I was so thrilled to receive this gorgeous wool/silk tweed from Britex to sew my own version of the Charlotte Skirt from By Hand London. The Charlotte is a lovely high waisted, slim fitting pencil skirt, with a below-knee length. It’s a great shape for work, but with all the walking and stairs I have to do around campus, it’s a tad narrow around the legs. In this tutorial, I’ll show you how to draft a simple kick pleat, which would work for any skirt or dress with a back seam and I’ve written the instructions to coordinate with a special underlining method that will be posted soon. Click here to read more »
Category Archive: Projects
In anticipation for fall, I designed a pleated dress with a little bit of sleeve coverage using a designer midweight wool in beautiful teal. I thought the subtle blue and green coloration would work great with the season change.
This fabric has a nice drape to it and was very easy to cut and sew. The generous width (59” wide) is perfect for a pleated skirt design – or even a circle skirt! Click here to read more »
Hi friends of Britex! Sophie here from Ada Spragg, with a brand-spankin’ new outfit made from this glorious Chinese dragon & Lotus scuba knit from Britex. You might have seen this scuba fabric trend making an appearance lately, perhaps even considered buying into it yourself? Well, don’t buy…DIY! If, like me, you are scuba-curious, I’m here to shed some light on this somewhat mysterious fabric & hopefully inspire you into sewing action. In short, Scuba fabric is a knit (stretch) fabric and not unlike wetsuit material, it comes in many different weights and thickness. As you would expect, it has a body and fullness to it, which lends itself to fun experiments with voluminous silhouettes—think peplums and circle skirts! For the skirt, I decided Vogue 9031 (version A/C) would make the perfect canvas for this pretty printed scuba with its snug fit through the hips and giant flounces around the sides. For the top, I started with Simplicity 1366, aka, the perfect boxy crop pattern, which I made a couple of mods to, including the addition of a chunky statement exposed zipper (tutorial below). Okay, so like this revival of two-piece matching sets we’re seeing, maybe scuba fabric is destined to become one of those trends we all look back and wince at but for now Scuba is HERE… and here and here and here! Click here to read more »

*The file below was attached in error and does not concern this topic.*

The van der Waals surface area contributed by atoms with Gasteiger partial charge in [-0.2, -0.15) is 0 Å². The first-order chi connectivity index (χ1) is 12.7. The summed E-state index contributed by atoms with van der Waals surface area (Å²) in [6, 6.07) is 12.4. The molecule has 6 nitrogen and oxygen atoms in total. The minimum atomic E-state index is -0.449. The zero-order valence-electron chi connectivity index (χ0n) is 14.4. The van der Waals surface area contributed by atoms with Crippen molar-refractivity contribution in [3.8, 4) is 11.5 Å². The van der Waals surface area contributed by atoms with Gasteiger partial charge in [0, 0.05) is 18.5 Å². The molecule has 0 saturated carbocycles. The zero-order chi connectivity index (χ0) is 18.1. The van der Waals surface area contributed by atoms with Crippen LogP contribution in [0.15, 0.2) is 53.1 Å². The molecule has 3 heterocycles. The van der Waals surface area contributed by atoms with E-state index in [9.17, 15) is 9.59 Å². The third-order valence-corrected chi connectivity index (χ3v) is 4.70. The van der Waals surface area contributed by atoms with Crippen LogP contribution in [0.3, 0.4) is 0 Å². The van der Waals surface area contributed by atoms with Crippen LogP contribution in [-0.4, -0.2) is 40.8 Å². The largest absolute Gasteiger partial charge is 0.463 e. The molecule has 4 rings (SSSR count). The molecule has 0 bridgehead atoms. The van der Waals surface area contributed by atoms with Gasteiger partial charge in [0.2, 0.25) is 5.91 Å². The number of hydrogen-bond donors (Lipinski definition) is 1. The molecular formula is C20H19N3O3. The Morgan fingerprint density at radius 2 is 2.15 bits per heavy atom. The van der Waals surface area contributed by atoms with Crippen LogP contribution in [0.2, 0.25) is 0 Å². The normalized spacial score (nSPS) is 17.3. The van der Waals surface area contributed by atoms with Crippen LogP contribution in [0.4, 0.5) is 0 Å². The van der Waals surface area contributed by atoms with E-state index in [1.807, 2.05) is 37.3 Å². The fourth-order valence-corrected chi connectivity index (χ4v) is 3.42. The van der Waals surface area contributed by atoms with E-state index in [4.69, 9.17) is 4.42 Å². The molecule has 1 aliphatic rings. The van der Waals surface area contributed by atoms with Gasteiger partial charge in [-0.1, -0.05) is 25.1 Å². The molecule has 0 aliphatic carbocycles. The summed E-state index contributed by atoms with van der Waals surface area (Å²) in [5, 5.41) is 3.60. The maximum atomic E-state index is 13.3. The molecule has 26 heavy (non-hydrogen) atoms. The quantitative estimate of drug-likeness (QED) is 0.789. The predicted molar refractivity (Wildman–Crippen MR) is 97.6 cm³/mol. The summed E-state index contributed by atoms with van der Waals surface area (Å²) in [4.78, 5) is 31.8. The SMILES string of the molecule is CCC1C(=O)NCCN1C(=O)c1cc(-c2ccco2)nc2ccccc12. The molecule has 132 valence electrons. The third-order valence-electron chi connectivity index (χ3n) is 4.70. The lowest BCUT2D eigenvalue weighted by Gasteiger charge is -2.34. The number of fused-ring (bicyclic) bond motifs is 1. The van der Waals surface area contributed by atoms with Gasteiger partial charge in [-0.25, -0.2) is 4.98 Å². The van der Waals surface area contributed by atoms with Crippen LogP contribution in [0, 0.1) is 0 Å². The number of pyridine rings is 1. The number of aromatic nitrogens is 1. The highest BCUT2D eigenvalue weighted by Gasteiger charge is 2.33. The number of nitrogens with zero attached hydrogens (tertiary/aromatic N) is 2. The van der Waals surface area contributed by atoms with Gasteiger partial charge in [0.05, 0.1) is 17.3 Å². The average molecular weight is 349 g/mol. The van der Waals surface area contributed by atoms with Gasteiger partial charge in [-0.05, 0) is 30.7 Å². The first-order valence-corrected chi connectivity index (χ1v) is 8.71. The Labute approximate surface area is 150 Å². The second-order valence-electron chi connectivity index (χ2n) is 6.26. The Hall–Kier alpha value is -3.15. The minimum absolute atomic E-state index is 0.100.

Hi it’s Kristin from skirt as top and I’m back with a project that has me ready for fall. The changing of the more “extreme” seasons (winter and summer) to the more “transitional” ones (spring and fall) always cause me to want to refresh. The temperature dipped into the 60s here for a couple days and suddenly I was very excited for it to be cardigan and jeans weather again. So for my project today, I chose this heathered gray and navy stripe cotton knit for a lightweight cardigan to ease me into the new season.
Hi, Britex readers! I am Shams, and I blog over at Communing with Fabric. I am excited to join the ranks of Britex bloggers, and I am happy to share my first project as guest blogger!